Libraries are a smart investment that transform lives and strengthen communities. As part of the Libraries Transform campaign, we’ll be highlighting local residents whose lives have been transformed by the Library in a variety of ways.
Have your own transformation story? Contact us at firstname.lastname@example.org to share.
My Library Transformation Story
by Jody Wilson
I was looking for a simple volunteer gig, something in the neighborhood, just a couple of hours a week. My mother had recently died, my husband and I were relatively new to Morton Grove, and I was still adjusting to retirement.
So I applied to be an ESL (English as a Second Language) one-on-one conversation partner at the Library. The program, led by super librarian Marlene Mark, provides opportunities for Library patrons to have regular meetings with a native English speaker to work on pronunciation, improve vocabulary, practice proper syntax, and ask unanswerable questions like:
- “What does it mean: Elvis has left the building?”
- “Why is Colonel pronounced KERNEL?”
- “Why does one rhyme with gun but not with lone?”
Marlene has a slew of great conversation starters, including a terrific short newspaper produced by Voice of America especially for ESL learners and countless interesting online resources. But I usually just ask “How’s the family?” and off we go.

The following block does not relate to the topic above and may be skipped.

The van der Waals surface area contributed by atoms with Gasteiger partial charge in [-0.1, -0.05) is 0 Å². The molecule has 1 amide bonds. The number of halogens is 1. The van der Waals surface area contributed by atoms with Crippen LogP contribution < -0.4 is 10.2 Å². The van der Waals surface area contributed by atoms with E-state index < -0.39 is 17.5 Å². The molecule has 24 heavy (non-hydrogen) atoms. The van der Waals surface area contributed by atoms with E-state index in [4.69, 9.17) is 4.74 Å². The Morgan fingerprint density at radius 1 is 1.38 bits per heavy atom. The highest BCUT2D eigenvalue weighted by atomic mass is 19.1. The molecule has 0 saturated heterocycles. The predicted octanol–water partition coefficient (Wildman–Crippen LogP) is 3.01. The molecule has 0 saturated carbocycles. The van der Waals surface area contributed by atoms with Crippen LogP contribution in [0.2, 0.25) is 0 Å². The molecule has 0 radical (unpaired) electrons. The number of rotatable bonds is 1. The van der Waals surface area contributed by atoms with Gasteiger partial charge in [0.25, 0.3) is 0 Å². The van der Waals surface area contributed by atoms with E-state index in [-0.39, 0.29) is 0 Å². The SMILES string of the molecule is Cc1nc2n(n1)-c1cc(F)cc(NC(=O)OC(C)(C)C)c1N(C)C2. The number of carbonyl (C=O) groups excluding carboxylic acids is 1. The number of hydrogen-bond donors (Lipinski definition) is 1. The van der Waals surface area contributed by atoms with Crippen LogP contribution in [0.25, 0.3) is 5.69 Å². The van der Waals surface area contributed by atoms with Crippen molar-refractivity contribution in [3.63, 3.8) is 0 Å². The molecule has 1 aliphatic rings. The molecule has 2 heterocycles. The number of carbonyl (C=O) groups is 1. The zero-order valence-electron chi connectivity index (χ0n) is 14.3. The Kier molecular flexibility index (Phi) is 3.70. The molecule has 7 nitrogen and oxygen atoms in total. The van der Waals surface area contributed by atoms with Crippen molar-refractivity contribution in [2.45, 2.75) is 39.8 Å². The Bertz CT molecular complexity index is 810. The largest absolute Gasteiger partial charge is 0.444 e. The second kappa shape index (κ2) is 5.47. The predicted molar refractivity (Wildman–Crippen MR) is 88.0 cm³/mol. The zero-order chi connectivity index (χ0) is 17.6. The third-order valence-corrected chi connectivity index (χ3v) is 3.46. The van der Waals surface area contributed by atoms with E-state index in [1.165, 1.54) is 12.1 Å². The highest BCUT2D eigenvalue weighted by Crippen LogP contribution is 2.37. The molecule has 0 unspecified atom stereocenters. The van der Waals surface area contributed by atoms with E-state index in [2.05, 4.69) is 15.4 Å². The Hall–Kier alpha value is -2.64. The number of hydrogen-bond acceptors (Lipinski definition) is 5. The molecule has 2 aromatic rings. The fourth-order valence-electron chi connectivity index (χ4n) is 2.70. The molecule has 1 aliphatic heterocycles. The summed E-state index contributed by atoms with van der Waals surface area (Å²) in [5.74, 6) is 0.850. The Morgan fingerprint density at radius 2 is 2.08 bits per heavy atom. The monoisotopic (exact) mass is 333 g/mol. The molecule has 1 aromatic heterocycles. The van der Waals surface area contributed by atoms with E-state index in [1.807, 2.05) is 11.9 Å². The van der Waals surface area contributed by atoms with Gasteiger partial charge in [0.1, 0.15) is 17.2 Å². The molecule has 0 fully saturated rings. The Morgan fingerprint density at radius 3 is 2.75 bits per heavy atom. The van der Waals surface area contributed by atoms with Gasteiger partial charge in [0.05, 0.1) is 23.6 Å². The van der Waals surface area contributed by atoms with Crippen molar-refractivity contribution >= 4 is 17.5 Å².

Discussions range from relationships (“In English, your sister’s daughter is your daughter’s first cousin”) to health concerns (“In English, it’s called a gall bladder”) and, of course, food (“I don’t care what it’s called, it’s delicious!”) Spicy Korean chili, traditional Polish treats, and lovely Pakistani biryani have fed my body and our wide-ranging conversations and questions have fed my mind.
We occasionally meet outside the library for lunch or tea. I’ve met their husbands, children, and grandchildren. We celebrate birthdays, anniversaries, read books together, commiserate over disappointments, offer each other advice and support, and take a loving and lively interest in each other’s lives.
What I was looking for was a simple volunteer gig. What I found was a transformative, heart-opening experience that changed the way I think about my language, focused and improved my reading habits, and sparked friendships I hope will last a lifetime.
Jody Wilson has lived in Morton Grove for 4 years and has volunteered at MGPL for a year and a half.